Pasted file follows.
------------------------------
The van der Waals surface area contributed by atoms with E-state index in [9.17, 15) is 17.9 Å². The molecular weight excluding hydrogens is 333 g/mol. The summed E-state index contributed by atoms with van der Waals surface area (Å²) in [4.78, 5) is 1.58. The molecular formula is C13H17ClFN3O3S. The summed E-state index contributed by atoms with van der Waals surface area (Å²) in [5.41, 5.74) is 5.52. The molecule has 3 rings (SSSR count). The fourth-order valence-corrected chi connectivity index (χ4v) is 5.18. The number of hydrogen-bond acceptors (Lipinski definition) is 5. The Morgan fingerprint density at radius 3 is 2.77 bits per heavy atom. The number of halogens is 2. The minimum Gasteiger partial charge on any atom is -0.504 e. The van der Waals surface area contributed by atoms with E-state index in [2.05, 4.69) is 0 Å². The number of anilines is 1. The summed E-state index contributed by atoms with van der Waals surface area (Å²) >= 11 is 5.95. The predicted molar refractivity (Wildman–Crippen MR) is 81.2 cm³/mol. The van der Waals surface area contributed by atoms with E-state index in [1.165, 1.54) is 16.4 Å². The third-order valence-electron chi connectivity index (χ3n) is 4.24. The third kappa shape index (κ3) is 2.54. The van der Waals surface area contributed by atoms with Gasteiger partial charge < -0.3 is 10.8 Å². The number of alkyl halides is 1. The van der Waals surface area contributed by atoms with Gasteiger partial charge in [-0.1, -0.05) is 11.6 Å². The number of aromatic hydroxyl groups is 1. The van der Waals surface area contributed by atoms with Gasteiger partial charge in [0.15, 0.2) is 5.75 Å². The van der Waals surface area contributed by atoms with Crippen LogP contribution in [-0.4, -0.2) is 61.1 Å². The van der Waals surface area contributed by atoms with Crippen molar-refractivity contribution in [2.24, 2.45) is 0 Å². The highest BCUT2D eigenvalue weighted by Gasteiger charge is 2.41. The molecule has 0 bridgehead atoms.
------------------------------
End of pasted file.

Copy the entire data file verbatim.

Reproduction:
The van der Waals surface area contributed by atoms with E-state index in [9.17, 15) is 17.9 Å². The molecular weight excluding hydrogens is 333 g/mol. The summed E-state index contributed by atoms with van der Waals surface area (Å²) in [4.78, 5) is 1.58. The molecular formula is C13H17ClFN3O3S. The summed E-state index contributed by atoms with van der Waals surface area (Å²) in [5.41, 5.74) is 5.52. The molecule has 3 rings (SSSR count). The fourth-order valence-corrected chi connectivity index (χ4v) is 5.18. The number of hydrogen-bond acceptors (Lipinski definition) is 5. The Morgan fingerprint density at radius 3 is 2.77 bits per heavy atom. The number of halogens is 2. The minimum Gasteiger partial charge on any atom is -0.504 e. The van der Waals surface area contributed by atoms with E-state index in [2.05, 4.69) is 0 Å². The number of anilines is 1. The summed E-state index contributed by atoms with van der Waals surface area (Å²) >= 11 is 5.95. The predicted molar refractivity (Wildman–Crippen MR) is 81.2 cm³/mol. The van der Waals surface area contributed by atoms with E-state index in [1.165, 1.54) is 16.4 Å². The third-order valence-electron chi connectivity index (χ3n) is 4.24. The third kappa shape index (κ3) is 2.54. The van der Waals surface area contributed by atoms with Gasteiger partial charge < -0.3 is 10.8 Å². The number of alkyl halides is 1. The van der Waals surface area contributed by atoms with Gasteiger partial charge in [-0.1, -0.05) is 11.6 Å². The number of aromatic hydroxyl groups is 1. The van der Waals surface area contributed by atoms with Gasteiger partial charge in [0.15, 0.2) is 5.75 Å². The van der Waals surface area contributed by atoms with Crippen LogP contribution in [-0.4, -0.2) is 61.1 Å². The van der Waals surface area contributed by atoms with Crippen molar-refractivity contribution in [2.24, 2.45) is 0 Å². The highest BCUT2D eigenvalue weighted by Gasteiger charge is 2.41. The molecule has 0 bridgehead atoms.